Following on the heels of the Bernard Kerik embarrassments, this should make Rudy Giuliani toast, but in the current campaign climate, it probably doesn’t:
Rudy Giuliani faced fresh questions about his judgment last night amid claims that trysts with his mistress while he was New York’s Mayor cost taxpayers thousands of dollars.
The Republican presidential fronout trunner’s record as New York mayor is already facing closer scrutiny after the indictment this month of his close friend Bernard Kerik, whom Mr Giuliani appointed as the city’s police chief.
According to records obtained by a respected US political website, Mr Giuliani billed New York City for tens of thousands of dollars in expenses for his security detail, who accompanied him on trips to Long Island while he visited his mistress.
Giuliani says he had police protection 24/7, and the bill-paying arrangements were handled by somebody else, appropriately, as far as he knows. Maybe, maybe not. But this shows how officials’ private lives can spill into their public duties.
I said it about Bill Clinton, and I’ll say it about Giuliani. It is a false distinction to try to draw a line between our politicians’ private and public lives. What they do in private, they will do in public. If they lie to the people closest to them and make their political friends cover for them, they will lie to the public and make that all our baggage. Their private lives reveal their characters, and that tells us how they will govern.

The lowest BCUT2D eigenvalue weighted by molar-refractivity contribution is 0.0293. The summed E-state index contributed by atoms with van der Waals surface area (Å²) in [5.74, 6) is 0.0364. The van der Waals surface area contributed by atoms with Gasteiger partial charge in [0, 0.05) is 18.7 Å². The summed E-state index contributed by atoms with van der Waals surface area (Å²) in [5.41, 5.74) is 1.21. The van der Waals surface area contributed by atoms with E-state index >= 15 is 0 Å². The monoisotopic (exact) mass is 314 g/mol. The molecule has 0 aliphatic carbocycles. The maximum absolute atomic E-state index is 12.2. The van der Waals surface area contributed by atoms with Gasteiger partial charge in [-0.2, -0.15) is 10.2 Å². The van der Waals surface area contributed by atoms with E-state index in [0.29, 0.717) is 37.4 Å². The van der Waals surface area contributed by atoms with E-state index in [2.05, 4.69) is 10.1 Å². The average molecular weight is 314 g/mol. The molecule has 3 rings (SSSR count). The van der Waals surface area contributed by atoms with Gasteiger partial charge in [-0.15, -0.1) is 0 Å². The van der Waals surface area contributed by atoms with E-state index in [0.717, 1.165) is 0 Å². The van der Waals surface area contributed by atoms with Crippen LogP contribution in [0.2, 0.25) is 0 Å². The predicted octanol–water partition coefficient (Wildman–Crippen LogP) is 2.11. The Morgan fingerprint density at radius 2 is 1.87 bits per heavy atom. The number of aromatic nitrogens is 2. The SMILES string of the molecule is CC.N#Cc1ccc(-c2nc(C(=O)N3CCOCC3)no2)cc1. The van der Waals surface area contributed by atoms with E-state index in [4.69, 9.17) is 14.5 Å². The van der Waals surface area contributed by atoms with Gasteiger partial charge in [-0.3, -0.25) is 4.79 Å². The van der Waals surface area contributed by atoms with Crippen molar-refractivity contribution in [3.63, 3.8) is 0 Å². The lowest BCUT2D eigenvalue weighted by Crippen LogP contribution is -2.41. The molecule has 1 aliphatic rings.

What a depressing race this is turning out to be. As a libertarian/conservative, I naturally look to the Republicans first. Giuliani’s despicable character rules him out. Mitt Romney’s too-slick conversion to conservative principles is not believable. Mike Huckabee is a fundamentalist on social issues and a tax-and-spend liberal on economic issues, pretty much my worst nightmare. Ron Paul can’t win, and John McCain couldn’t govern. That pretty much leaves Fred Thompson as the last man standing.
The Democrats? There are only three to talk about. We are facing the collapse of government under the weight of entitlement spending, and all Hillary Clinton, Barack Obama and John Edwards can talk about is how much more government to add for education entitlements, universal health care and on and on. And there’s not a one of them I would feel secure with as the commander in chief in a dangerous world. The only one marginably acceptable is Clinton, who at least seems to have a grasp of the concept of national security and might let common sense moderate her appetite for government spending.
So, Thompson vs. Clinton, not the race I’m predicting or one I would love, but one I could at least vote in without shooting myself after making a choice.